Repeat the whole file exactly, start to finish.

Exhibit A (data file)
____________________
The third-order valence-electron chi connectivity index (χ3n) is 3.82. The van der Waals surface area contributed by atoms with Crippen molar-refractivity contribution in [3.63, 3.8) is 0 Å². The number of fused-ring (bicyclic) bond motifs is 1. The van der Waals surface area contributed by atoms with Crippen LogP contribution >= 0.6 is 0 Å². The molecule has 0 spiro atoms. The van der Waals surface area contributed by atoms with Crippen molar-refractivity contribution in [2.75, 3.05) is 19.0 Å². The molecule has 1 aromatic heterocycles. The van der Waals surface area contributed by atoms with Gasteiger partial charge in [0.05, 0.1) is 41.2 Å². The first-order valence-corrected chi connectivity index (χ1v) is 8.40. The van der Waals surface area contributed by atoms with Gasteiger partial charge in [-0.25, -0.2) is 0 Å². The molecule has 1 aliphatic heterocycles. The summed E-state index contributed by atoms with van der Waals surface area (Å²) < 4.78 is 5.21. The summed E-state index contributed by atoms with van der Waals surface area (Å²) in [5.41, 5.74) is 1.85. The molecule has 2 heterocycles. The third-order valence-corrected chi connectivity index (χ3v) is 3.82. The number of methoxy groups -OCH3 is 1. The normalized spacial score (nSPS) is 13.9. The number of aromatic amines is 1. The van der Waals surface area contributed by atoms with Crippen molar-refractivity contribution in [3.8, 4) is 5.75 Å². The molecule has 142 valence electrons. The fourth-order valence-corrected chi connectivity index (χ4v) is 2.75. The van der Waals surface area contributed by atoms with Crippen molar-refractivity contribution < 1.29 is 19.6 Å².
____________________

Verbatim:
The third-order valence-electron chi connectivity index (χ3n) is 3.82. The van der Waals surface area contributed by atoms with Crippen molar-refractivity contribution in [3.63, 3.8) is 0 Å². The number of fused-ring (bicyclic) bond motifs is 1. The van der Waals surface area contributed by atoms with Crippen LogP contribution >= 0.6 is 0 Å². The molecule has 0 spiro atoms. The van der Waals surface area contributed by atoms with Crippen molar-refractivity contribution in [2.75, 3.05) is 19.0 Å². The molecule has 1 aromatic heterocycles. The van der Waals surface area contributed by atoms with Gasteiger partial charge in [0.05, 0.1) is 41.2 Å². The first-order valence-corrected chi connectivity index (χ1v) is 8.40. The van der Waals surface area contributed by atoms with Gasteiger partial charge in [-0.25, -0.2) is 0 Å². The molecule has 1 aliphatic heterocycles. The summed E-state index contributed by atoms with van der Waals surface area (Å²) < 4.78 is 5.21. The summed E-state index contributed by atoms with van der Waals surface area (Å²) in [5.41, 5.74) is 1.85. The molecule has 2 heterocycles. The third-order valence-corrected chi connectivity index (χ3v) is 3.82. The number of methoxy groups -OCH3 is 1. The normalized spacial score (nSPS) is 13.9. The number of aromatic amines is 1. The van der Waals surface area contributed by atoms with Crippen molar-refractivity contribution in [3.8, 4) is 5.75 Å². The molecule has 142 valence electrons. The fourth-order valence-corrected chi connectivity index (χ4v) is 2.75. The van der Waals surface area contributed by atoms with Crippen molar-refractivity contribution < 1.29 is 19.6 Å².